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entry 31 Oct 2009, 17:29
The History of the Slot Car


The History of the Slot Car I have not updated my Slot Car Gallery website for quite some time but now that I have some free cycles I have added a brief history of the slot car and will be adding articles from various vintage magazines in the near future. Here is what I have done so far.

Now, decades after the slot car craze hit the United States, many enthusiasts still consider it as their hobby of choice and many a gray beard can still be seen holding a controller remnants of when slot cars were king. It began in the early 60s and was so popular that special racing events were televised live nationally on shows hosted by Mike Douglas, Steve Allen, Johnny Carson and Ed Sullivan but before the decade was even over the American public had turned their focus elsewhere.

To read the rest of the article go here.

entry 12 Sep 2009, 03:32
Pietro Bordino


Pietro Bordino Bordino was born in Turin, November 22, 1887. The son of a Fiat caretaker he would spend his early years around the factory before he was given a job as a mechanic. In 1904 he would become a racing mechanic to the works drivers, Vincenzo Lancia and Felice Nazzaro. In 1908 he took the wheel himself at the Chateau Thierry hill-climb in France, winning on his first attempt. He would travel to England in 1911 for a series speed record attempts in an airship-engined Fiat but to know avail as the car was next to impossible to drive.

World War I would intercede just as his career was starting to take off. He Rejoined Fiat when the company decided to go racing again in 1921. In the first Italian Grand Prix on the old Montichiari circuit just outside of Brescia he set fastest lap at nearly 100 mph he failed to finish the race with a broken oil pipe after leading the early stages of the race. This would prove to be a pattern throughout his career. Described by none other but H. O. D. Segrave as "the finest road race driver in the world", his results never matched his abilities.

To read the rest of the article go here.

entry 6 Sep 2009, 22:30
Felice Nazzaro




He was called the sport's first racing super star when in 1925 he retired from frontline racing after two and one half decades. During that time he won all the great races of the day including the Targa Florio, the Kaiserpreise and the French Grand Prix, the initial trio all at the wheel of a Fiat. He won the latter twice with a war and an unprecedented 15 years separating victories.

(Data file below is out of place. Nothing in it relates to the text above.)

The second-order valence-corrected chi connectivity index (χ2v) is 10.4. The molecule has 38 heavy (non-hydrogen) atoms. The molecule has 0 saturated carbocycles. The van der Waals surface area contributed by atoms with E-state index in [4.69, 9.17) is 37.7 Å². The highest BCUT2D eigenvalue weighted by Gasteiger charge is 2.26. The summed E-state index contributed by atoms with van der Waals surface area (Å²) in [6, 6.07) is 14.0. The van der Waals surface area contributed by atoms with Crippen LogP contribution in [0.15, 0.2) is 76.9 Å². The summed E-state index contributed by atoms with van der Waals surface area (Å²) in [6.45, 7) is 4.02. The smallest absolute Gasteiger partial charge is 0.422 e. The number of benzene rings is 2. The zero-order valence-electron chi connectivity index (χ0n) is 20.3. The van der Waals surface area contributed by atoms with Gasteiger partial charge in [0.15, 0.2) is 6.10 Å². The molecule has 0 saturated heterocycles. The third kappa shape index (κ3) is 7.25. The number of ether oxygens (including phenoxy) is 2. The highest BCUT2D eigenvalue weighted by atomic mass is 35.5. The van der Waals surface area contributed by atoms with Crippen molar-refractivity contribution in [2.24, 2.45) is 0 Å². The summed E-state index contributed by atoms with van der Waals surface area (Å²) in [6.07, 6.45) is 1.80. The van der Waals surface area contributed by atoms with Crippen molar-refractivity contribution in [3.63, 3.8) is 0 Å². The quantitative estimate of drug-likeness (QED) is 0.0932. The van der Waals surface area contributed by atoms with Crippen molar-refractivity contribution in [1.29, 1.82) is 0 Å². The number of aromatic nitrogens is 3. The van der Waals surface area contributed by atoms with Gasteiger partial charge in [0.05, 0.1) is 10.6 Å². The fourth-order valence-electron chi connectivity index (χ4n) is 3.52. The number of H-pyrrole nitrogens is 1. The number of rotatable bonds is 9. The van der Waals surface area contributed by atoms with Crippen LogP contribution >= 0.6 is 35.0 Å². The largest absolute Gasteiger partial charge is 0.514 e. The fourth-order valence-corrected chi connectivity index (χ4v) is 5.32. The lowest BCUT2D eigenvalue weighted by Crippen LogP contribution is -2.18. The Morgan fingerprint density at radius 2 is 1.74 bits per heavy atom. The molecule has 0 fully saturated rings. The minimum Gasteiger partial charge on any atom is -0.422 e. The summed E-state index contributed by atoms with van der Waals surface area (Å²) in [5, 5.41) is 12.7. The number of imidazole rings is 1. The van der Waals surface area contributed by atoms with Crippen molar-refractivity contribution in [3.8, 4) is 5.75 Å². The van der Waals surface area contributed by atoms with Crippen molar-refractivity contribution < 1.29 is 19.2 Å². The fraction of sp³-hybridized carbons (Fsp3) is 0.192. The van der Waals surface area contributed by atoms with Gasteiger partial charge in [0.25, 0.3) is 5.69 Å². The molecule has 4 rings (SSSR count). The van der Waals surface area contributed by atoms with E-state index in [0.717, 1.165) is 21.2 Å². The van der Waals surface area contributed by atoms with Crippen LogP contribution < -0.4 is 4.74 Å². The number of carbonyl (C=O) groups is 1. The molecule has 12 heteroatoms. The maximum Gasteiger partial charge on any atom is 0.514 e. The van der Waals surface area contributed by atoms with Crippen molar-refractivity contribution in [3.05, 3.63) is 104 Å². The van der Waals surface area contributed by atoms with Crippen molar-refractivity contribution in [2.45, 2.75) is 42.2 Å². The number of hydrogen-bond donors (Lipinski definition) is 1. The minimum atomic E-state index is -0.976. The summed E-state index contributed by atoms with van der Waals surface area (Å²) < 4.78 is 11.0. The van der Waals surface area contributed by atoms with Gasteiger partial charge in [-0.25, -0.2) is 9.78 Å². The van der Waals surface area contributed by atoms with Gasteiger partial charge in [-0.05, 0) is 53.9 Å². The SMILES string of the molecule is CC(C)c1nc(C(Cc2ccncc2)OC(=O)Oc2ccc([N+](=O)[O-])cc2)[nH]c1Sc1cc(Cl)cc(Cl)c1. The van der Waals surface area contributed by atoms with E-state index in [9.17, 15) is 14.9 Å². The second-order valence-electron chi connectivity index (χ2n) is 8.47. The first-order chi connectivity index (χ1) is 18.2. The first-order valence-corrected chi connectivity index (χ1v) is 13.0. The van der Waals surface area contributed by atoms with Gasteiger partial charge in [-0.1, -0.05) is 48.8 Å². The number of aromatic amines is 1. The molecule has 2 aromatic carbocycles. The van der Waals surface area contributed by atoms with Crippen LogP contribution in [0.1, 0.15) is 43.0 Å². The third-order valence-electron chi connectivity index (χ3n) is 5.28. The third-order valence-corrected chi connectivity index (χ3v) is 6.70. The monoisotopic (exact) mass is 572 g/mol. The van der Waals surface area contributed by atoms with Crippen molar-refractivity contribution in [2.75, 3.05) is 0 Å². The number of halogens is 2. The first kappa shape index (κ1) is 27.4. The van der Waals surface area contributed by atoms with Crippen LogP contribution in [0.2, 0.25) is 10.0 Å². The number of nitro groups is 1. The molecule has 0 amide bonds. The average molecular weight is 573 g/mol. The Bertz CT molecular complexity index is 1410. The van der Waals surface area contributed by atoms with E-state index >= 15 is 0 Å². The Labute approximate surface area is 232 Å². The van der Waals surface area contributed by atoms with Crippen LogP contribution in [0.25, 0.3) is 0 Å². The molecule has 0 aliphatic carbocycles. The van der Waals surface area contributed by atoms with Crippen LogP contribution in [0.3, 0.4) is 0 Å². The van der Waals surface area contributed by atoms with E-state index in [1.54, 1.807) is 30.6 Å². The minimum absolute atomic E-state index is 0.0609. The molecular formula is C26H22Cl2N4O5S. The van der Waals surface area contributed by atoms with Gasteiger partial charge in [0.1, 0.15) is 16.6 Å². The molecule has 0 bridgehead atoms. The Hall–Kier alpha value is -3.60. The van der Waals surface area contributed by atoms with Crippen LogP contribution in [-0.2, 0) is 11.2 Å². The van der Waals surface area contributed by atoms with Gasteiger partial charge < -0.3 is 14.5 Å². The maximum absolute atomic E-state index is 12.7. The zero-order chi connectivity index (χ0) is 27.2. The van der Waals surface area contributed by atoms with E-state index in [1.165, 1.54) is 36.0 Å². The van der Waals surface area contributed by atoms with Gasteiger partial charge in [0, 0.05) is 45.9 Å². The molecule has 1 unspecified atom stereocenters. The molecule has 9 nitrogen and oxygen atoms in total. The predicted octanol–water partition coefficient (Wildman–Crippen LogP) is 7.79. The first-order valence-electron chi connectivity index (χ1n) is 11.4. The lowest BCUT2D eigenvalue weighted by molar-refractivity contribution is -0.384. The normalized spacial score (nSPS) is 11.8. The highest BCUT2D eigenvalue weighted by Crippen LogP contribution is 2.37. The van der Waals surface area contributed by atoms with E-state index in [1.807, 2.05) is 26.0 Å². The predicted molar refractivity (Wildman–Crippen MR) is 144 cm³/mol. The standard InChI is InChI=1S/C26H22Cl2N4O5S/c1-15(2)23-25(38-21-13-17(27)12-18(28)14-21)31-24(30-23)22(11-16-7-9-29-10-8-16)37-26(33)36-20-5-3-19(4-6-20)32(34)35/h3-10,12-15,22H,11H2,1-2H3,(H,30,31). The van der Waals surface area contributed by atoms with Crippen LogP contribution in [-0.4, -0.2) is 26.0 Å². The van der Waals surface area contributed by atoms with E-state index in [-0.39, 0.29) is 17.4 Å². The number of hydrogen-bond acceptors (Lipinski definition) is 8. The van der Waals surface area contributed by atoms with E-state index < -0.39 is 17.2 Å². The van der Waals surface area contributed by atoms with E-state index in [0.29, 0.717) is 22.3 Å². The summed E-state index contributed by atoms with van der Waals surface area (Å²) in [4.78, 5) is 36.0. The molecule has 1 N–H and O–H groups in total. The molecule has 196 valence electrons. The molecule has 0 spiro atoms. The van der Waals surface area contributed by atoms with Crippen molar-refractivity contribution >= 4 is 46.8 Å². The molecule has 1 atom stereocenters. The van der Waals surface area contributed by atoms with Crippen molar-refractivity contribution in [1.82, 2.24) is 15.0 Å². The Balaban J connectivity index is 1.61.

To read the rest of the article go here.

entry 13 Jan 2009, 19:36
Mercedes-Benz 300 SLR (W196S)




Wining the sports car championship in 1955 the Mercedes was not the fastest car, that honor probably belonged to 4.9-liter Ferrari but what it lacked in speed was more than compensated for by its durability as Peter Collins and John Fitch would atteste to. "Despite Stirling's efforts and my own to write the machine off," Collins said after winning the Targa Florio, "by going over precipices and through walls and shunting other cars, still somehow the car managed to last right through the race." John Fitch had put his car to a similar test: "The durability of the SLR was unbelievable. As demonstrated here at the Targa, it would stand up to incredible abuse and continue to operate perfectly. This highly developed sports-racing machine was built like a tank, yet was as responsive as a jungle cat - a truly fabulous accomplishment in the field of automotive design."

To read the rest of the article go here.

entry 31 Dec 2008, 02:19
Mille Miglia Racing Notes

The Mille Miglia was more than just a race. It was a festival of triumph and tragedy.


To read the rest of the article go here.

entry 14 Dec 2008, 03:14
1934 French Grand Prix

Not until barely sixty seconds remained were the engines started up, mechanics using crank-handles, because the rules of the race permitted no other method of rousing the engines. Exhaust notes roared out, rising swiftly to a blast of tremendous sound which echoed across the great track and reached the crowd lining the circuit routier, beyond the narrow exit towards which the machines faced. Mechanics ran from the cars as a starter poised his flag and, during the moments before the flag dropped, Chiron's Alfa-Romeo began to roll forward as if its driver was impatient and eager to get away. Suddenly the flag fell and, at that, Chiron's scarlet machine hurled itself away from the line in one magnificent burst of acceleration.